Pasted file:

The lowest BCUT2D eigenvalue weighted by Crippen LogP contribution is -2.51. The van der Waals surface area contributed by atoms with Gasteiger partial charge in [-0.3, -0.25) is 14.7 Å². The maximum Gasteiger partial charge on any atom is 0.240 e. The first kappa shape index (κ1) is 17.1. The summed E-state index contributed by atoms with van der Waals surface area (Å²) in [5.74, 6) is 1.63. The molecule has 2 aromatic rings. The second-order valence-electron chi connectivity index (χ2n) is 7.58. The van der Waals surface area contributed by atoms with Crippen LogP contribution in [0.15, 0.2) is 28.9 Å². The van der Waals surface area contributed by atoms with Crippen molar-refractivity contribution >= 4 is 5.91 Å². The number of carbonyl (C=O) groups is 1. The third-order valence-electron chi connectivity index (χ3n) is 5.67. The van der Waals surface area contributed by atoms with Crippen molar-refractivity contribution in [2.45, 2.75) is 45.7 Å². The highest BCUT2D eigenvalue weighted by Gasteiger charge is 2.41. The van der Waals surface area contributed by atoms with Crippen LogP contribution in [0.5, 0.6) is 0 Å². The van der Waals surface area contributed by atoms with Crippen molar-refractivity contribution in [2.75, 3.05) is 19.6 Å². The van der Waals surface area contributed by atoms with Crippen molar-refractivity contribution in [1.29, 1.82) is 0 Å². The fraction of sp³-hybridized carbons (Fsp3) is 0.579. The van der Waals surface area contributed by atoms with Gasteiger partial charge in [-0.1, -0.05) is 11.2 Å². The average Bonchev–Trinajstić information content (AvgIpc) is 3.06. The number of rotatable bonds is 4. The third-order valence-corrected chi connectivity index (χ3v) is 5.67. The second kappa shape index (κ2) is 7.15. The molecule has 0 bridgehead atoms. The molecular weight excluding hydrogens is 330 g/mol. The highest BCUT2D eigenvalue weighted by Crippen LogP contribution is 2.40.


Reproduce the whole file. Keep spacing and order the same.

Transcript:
The lowest BCUT2D eigenvalue weighted by Crippen LogP contribution is -2.51. The van der Waals surface area contributed by atoms with Gasteiger partial charge in [-0.3, -0.25) is 14.7 Å². The maximum Gasteiger partial charge on any atom is 0.240 e. The first kappa shape index (κ1) is 17.1. The summed E-state index contributed by atoms with van der Waals surface area (Å²) in [5.74, 6) is 1.63. The molecule has 2 aromatic rings. The second-order valence-electron chi connectivity index (χ2n) is 7.58. The van der Waals surface area contributed by atoms with Crippen LogP contribution in [0.15, 0.2) is 28.9 Å². The van der Waals surface area contributed by atoms with Crippen molar-refractivity contribution >= 4 is 5.91 Å². The number of carbonyl (C=O) groups is 1. The third-order valence-electron chi connectivity index (χ3n) is 5.67. The van der Waals surface area contributed by atoms with Crippen molar-refractivity contribution in [2.45, 2.75) is 45.7 Å². The highest BCUT2D eigenvalue weighted by Gasteiger charge is 2.41. The van der Waals surface area contributed by atoms with Crippen LogP contribution in [0.5, 0.6) is 0 Å². The van der Waals surface area contributed by atoms with Crippen molar-refractivity contribution in [2.75, 3.05) is 19.6 Å². The van der Waals surface area contributed by atoms with Crippen molar-refractivity contribution in [1.29, 1.82) is 0 Å². The fraction of sp³-hybridized carbons (Fsp3) is 0.579. The van der Waals surface area contributed by atoms with Gasteiger partial charge in [-0.1, -0.05) is 11.2 Å². The average Bonchev–Trinajstić information content (AvgIpc) is 3.06. The number of rotatable bonds is 4. The third-order valence-corrected chi connectivity index (χ3v) is 5.67. The second kappa shape index (κ2) is 7.15. The molecule has 0 bridgehead atoms. The molecular weight excluding hydrogens is 330 g/mol. The highest BCUT2D eigenvalue weighted by Crippen LogP contribution is 2.40.